I had a cold last week, and now have a cough that won’t go away. Do I have anything to worry about?
A cough is the body’s way of clearing out mucous or foreign material (like dust, hair or pollen) from your airways. The forceful muscular contraction of your diaphragm and chest wall muscles propels a blast of air out of your lungs, thereby moving the unwanted substance up and out of your chest.
A variety of illnesses and conditions can cause a cough. The most common of these include viral and bacterial infections that may result in bronchitis or pneumonia, or non-infections like asthma, allergies, post-nasal drip and Gastro-Esophageal Reflux Disease (GERD).
Viruses are the most common cause of infections that cause coughing. The symptoms of a common cold (aka a viral upper respiratory infection) may include a sore throat, nasal congestion, fever and cough. Viral illnesses do not require antibiotics and usually last seven to 14 days following the time of onset of symptoms. A cough accompanied by shortness of breath, chest tightness, wheezing or blood-tinged mucous may suggest bronchitis or pneumonia. It may be difficult to tell the difference between a viral and bacterial illness, so consult your doctor if your symptoms are more serious than your usual cold. Antibiotics are not effective in treating viral infections, but are useful in fighting bacterial infections. A doctor can help you decide if you need a prescription for antibiotics.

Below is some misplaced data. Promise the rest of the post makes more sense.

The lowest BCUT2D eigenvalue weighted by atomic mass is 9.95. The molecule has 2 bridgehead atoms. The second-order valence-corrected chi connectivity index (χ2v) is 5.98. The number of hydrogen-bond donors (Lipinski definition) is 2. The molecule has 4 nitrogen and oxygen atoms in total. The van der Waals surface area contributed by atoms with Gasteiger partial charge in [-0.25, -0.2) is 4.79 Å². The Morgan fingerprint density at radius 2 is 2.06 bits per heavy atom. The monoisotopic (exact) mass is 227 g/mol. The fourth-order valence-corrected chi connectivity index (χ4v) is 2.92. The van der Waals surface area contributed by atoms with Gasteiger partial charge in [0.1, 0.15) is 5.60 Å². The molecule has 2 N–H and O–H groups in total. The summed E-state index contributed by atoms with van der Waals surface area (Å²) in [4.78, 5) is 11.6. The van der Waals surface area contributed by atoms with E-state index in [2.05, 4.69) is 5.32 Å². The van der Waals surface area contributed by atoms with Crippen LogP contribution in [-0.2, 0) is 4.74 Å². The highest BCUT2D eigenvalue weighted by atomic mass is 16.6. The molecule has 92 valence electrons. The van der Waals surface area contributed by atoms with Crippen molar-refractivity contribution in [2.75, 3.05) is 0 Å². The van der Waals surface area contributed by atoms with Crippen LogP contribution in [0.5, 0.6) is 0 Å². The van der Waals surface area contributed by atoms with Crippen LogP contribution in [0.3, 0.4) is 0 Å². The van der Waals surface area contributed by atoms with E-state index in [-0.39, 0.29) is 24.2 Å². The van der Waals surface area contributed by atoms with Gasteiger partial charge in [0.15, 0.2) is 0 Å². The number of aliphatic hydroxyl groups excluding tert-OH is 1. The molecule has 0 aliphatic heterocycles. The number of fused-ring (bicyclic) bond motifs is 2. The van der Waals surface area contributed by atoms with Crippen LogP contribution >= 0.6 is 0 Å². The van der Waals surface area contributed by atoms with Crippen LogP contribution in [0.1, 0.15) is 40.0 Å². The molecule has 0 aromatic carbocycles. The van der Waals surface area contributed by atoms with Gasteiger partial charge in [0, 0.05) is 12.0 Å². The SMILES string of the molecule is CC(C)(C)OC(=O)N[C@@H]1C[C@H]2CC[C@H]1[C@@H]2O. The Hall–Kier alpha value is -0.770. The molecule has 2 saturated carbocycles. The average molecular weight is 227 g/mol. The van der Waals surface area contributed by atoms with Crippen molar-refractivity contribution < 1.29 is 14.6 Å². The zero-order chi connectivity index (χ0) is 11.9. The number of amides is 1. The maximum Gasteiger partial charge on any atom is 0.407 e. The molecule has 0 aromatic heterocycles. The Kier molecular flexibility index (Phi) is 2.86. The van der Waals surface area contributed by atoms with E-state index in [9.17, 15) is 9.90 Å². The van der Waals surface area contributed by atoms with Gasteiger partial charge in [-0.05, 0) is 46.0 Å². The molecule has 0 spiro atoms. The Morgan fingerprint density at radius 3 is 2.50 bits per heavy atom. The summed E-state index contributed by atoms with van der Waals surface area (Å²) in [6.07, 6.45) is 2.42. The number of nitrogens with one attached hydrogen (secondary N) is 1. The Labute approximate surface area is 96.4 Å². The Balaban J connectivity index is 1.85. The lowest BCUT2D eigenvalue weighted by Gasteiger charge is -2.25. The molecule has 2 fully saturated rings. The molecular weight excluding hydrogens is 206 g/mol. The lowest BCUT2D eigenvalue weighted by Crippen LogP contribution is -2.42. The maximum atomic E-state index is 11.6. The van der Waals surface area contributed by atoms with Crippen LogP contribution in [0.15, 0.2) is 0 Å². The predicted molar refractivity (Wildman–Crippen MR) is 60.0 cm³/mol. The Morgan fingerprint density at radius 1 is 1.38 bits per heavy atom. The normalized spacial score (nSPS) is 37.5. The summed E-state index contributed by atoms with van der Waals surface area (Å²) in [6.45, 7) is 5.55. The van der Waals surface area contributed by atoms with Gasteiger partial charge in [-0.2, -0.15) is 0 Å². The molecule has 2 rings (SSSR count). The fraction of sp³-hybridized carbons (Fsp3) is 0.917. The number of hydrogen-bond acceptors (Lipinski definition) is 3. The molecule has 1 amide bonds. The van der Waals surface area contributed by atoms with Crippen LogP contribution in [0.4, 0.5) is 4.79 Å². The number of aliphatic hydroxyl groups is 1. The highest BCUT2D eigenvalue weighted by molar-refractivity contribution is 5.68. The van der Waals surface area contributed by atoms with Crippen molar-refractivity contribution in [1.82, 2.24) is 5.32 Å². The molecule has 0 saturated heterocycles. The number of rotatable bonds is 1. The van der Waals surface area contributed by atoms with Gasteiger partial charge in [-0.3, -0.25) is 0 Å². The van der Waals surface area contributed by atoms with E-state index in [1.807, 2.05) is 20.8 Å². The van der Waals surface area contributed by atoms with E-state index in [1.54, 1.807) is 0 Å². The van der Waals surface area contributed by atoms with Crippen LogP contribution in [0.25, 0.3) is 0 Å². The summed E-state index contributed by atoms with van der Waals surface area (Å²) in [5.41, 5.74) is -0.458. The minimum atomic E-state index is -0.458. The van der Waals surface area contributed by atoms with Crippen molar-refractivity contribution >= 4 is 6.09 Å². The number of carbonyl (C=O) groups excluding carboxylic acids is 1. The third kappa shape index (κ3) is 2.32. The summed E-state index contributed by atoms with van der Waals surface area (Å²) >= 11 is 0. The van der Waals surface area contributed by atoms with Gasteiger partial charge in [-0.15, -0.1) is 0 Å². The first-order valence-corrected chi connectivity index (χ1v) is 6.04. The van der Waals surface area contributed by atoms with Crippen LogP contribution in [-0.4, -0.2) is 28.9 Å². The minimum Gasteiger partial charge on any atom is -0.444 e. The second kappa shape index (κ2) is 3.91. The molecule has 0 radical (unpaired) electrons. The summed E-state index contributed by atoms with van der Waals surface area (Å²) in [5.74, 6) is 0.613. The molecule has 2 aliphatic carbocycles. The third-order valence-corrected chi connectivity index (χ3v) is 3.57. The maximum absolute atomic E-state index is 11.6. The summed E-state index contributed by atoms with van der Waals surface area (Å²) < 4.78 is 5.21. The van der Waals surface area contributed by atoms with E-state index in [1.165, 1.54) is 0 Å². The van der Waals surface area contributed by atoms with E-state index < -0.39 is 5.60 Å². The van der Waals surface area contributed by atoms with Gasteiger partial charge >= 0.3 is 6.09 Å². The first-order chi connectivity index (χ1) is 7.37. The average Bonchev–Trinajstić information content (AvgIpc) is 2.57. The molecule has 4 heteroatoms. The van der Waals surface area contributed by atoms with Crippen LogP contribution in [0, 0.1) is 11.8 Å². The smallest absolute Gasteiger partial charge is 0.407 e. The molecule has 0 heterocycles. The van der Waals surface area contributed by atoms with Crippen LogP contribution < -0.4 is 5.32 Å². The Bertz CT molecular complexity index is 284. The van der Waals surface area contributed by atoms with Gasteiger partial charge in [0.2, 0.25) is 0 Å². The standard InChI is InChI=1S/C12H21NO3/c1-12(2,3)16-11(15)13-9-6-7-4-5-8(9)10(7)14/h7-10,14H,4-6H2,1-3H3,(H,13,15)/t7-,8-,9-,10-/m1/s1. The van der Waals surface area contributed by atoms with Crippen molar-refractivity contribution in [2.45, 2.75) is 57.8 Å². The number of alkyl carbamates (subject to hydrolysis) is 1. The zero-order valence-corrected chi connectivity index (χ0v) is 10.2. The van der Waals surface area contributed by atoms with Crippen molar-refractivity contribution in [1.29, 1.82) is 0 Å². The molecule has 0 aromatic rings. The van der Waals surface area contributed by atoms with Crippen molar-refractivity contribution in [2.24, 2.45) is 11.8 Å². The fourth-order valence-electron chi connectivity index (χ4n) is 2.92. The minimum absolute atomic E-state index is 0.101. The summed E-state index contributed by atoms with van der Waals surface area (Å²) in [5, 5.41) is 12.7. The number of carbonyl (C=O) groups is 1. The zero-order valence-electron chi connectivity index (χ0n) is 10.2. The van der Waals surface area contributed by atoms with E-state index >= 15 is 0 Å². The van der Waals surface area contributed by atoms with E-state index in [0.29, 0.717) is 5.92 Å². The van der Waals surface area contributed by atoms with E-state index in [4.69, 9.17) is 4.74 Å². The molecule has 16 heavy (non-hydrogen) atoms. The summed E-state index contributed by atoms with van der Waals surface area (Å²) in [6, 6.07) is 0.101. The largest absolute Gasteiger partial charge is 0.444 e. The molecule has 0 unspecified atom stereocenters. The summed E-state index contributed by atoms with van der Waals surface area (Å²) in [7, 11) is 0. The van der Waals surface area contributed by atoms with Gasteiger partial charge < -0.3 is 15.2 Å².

A cough may be dry or produce mucous or phlegm. The presence or absence of mucous and its color are not indications of the seriousness of illness. It is better to cough mucous out of your chest and an expectorant like guaifenesin (Robitussin, Mucinex) may be useful. A dry cough may, however, benefit from a prescription cough suppressant. Again, ask your doctor or pharmacist what to do if you are not certain.
Asthma, allergies, post-nasal drip and GERD may all result in the airway irritation that causes coughing. A cough that lasts more than a few weeks may have multiple causes. These conditions are often overlapping and may require a period of trial and error in both evaluation and treatment of symptoms. You may need a chest X-ray if your exam reveals abnormal breath sounds when your physician listens to your chest. Don’t be alarmed if your doctor wants to try treatment that could help a wide range of ailments. He or she may try antibiotics, inhalers, allergy pills, antacids, steroid nasal sprays and/or systemic anti-inflammatory steroids.
A cough causes extra water vapor losses in your breath, and mucous is easier to cough out if it is more liquid than thick, so remember to stay well hydrated and drink plenty of water if you are ill.
— Mark Melrose, DO, is a board-certified emergency physician at Urgent Care Manhattan. E-mail him your questions at firstname.lastname@example.org.
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